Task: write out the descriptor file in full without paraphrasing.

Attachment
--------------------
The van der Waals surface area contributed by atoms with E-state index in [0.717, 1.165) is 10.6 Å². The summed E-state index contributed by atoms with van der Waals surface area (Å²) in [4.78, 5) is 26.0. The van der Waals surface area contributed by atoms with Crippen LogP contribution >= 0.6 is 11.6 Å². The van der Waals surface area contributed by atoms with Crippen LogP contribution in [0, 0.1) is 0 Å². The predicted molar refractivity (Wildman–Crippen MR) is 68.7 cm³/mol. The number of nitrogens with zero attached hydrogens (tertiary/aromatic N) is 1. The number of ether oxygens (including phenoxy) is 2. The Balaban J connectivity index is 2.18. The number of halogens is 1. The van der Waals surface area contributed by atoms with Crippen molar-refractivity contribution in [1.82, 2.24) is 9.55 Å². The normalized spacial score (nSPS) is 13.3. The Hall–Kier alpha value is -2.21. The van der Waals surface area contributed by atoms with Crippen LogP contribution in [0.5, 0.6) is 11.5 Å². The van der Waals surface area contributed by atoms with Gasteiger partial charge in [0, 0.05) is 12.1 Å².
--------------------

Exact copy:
The van der Waals surface area contributed by atoms with E-state index in [0.717, 1.165) is 10.6 Å². The summed E-state index contributed by atoms with van der Waals surface area (Å²) in [4.78, 5) is 26.0. The van der Waals surface area contributed by atoms with Crippen LogP contribution >= 0.6 is 11.6 Å². The van der Waals surface area contributed by atoms with Crippen LogP contribution in [0, 0.1) is 0 Å². The predicted molar refractivity (Wildman–Crippen MR) is 68.7 cm³/mol. The number of nitrogens with zero attached hydrogens (tertiary/aromatic N) is 1. The number of ether oxygens (including phenoxy) is 2. The Balaban J connectivity index is 2.18. The number of halogens is 1. The van der Waals surface area contributed by atoms with Crippen molar-refractivity contribution in [1.82, 2.24) is 9.55 Å². The normalized spacial score (nSPS) is 13.3. The Hall–Kier alpha value is -2.21. The van der Waals surface area contributed by atoms with Crippen LogP contribution in [0.5, 0.6) is 11.5 Å². The van der Waals surface area contributed by atoms with Gasteiger partial charge in [0, 0.05) is 12.1 Å².